How appropriate that on the site dedicated to the home-auteur, the first article that I should choose to write is about the technical revolution and the democratization of film.
A mighty yawp indeed! Finally, the power of the cinematic voice is in the hands of the many! The proletariat class will rise up on a global scale, and seize the screens of the world, bombarding them with videos of laughing babies and sneezing pandas!
… Okay, so the global cineaste-Bolshevik (cinevik?) revolution is a work in progress. The Godfather was not made on an iPhone, and I’m still left waiting for Sneezing Panda to show at my local AMC (can’t wait!) Many people, I’m sure, would argue that the technical revolution has rather fallen flat of its initial promise. Meanwhile, just as many Zoloft-happy yea-sayers others might tell you that “the digital age has revolutionized everything.”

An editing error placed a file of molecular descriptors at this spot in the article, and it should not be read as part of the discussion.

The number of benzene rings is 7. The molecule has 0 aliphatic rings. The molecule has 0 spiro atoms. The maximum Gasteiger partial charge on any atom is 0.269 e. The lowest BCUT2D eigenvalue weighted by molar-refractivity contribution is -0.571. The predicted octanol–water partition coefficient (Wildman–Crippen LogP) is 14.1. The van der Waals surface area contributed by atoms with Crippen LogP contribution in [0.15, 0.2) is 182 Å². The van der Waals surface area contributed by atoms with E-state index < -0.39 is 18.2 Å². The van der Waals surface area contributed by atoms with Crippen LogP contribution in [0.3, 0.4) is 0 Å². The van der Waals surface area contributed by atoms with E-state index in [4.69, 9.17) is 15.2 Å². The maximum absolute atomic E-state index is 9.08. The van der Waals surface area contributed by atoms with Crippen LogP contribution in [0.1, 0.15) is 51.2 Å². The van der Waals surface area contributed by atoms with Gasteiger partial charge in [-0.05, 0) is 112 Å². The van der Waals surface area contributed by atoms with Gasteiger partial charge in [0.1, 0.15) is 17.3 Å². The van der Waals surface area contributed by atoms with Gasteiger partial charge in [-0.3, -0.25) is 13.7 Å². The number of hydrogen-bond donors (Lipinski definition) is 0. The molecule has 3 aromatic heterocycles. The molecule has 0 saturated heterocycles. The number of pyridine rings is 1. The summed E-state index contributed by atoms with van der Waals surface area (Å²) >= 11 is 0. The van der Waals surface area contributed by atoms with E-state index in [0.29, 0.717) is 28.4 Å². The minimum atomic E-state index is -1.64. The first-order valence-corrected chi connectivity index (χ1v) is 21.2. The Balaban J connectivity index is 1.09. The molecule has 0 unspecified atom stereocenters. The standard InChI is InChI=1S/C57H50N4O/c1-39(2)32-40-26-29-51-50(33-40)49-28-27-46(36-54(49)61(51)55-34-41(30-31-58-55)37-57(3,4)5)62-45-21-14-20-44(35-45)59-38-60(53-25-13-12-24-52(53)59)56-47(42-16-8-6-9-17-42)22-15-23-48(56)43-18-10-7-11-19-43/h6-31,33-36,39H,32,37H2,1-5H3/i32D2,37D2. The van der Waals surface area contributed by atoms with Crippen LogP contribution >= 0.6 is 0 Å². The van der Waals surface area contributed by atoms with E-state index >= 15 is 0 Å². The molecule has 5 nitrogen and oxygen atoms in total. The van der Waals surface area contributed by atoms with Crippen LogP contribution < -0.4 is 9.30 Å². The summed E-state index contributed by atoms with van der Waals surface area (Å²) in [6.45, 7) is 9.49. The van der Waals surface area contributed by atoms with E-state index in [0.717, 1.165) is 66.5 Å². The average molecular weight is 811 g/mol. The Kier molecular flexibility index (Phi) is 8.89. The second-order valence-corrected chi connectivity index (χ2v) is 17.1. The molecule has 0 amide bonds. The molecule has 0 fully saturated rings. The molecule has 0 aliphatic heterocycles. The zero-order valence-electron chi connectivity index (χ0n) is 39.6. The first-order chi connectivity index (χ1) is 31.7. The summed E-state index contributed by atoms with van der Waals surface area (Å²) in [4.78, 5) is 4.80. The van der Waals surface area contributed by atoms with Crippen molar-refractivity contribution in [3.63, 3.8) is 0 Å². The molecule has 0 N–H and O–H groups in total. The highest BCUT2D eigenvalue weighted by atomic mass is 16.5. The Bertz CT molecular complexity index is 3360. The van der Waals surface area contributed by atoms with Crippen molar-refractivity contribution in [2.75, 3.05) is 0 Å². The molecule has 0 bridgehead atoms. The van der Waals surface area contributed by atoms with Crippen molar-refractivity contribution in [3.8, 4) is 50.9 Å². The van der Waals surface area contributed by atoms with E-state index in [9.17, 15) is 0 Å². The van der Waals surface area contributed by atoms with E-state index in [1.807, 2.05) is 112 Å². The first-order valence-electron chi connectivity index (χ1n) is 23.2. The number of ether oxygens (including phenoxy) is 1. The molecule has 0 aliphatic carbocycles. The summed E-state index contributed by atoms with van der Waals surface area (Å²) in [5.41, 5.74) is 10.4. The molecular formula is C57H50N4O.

I refuse to subscribe wholeheartedly to either belief. I think that the digital age is in the act of revolutionizing everything. While it’s true that no one has yet made a classic work of American cinema on an iPhone, just as it is true that sites like Threadless and Redbubble have yet to make a dent in J.C. Penney’s sales, no one can completely ignore the gifts that new inexpensive, portable devices have given to those of us who weren’t so fortunate to be born into a Hollywood dynasty (see: the Coppolas, the Sheens, the Barrymores, etc.)
Welcome to your teenage kid’s digital playground. It is furnished with a portable recorder, a digital SLR, and a MacBook. It has never been more cheap – or more easy – to make a masterpiece at home with little to no money, but this will be more true tomorrow than it is today. And if you don’t believe me, I have to tell you to look at the world of music for an inkling of where the world is headed – it has seen the rise of more self-made homebrew musicians in the last decade than, well, ever.